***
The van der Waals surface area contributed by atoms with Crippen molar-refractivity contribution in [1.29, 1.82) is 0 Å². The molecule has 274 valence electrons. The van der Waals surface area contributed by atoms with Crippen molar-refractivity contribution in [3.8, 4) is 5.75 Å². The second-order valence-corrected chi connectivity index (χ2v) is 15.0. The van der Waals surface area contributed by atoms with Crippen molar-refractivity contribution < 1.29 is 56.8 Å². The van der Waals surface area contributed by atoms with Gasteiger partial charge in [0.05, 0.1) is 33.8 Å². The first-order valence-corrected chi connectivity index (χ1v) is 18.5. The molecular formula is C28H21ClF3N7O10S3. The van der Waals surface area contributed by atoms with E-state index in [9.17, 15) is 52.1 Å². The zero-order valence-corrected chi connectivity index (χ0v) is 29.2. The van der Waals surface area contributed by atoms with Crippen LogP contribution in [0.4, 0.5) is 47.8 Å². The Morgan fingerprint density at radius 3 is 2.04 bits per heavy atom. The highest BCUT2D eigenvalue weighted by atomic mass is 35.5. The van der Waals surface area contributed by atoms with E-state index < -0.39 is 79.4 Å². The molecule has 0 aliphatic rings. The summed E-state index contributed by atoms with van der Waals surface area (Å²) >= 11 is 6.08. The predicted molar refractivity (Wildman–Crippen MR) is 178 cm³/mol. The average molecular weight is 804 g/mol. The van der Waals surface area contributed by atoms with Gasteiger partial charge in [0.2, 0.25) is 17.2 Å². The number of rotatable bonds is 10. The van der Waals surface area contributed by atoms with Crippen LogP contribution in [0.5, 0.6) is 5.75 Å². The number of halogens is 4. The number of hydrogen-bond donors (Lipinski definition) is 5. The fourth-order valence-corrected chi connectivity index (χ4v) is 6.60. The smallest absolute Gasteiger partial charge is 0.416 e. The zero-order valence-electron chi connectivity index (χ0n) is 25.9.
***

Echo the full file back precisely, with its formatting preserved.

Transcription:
The van der Waals surface area contributed by atoms with Crippen molar-refractivity contribution in [1.29, 1.82) is 0 Å². The molecule has 274 valence electrons. The van der Waals surface area contributed by atoms with Crippen molar-refractivity contribution in [3.8, 4) is 5.75 Å². The second-order valence-corrected chi connectivity index (χ2v) is 15.0. The van der Waals surface area contributed by atoms with Crippen molar-refractivity contribution < 1.29 is 56.8 Å². The van der Waals surface area contributed by atoms with Gasteiger partial charge in [0.05, 0.1) is 33.8 Å². The first-order valence-corrected chi connectivity index (χ1v) is 18.5. The molecular formula is C28H21ClF3N7O10S3. The van der Waals surface area contributed by atoms with E-state index in [9.17, 15) is 52.1 Å². The zero-order valence-corrected chi connectivity index (χ0v) is 29.2. The van der Waals surface area contributed by atoms with Crippen LogP contribution in [0.4, 0.5) is 47.8 Å². The Morgan fingerprint density at radius 3 is 2.04 bits per heavy atom. The highest BCUT2D eigenvalue weighted by atomic mass is 35.5. The van der Waals surface area contributed by atoms with E-state index < -0.39 is 79.4 Å². The molecule has 0 aliphatic rings. The summed E-state index contributed by atoms with van der Waals surface area (Å²) >= 11 is 6.08. The predicted molar refractivity (Wildman–Crippen MR) is 178 cm³/mol. The average molecular weight is 804 g/mol. The van der Waals surface area contributed by atoms with Gasteiger partial charge in [0.2, 0.25) is 17.2 Å². The number of rotatable bonds is 10. The van der Waals surface area contributed by atoms with Crippen LogP contribution in [0.5, 0.6) is 5.75 Å². The number of halogens is 4. The number of hydrogen-bond donors (Lipinski definition) is 5. The fourth-order valence-corrected chi connectivity index (χ4v) is 6.60. The smallest absolute Gasteiger partial charge is 0.416 e. The zero-order valence-electron chi connectivity index (χ0n) is 25.9.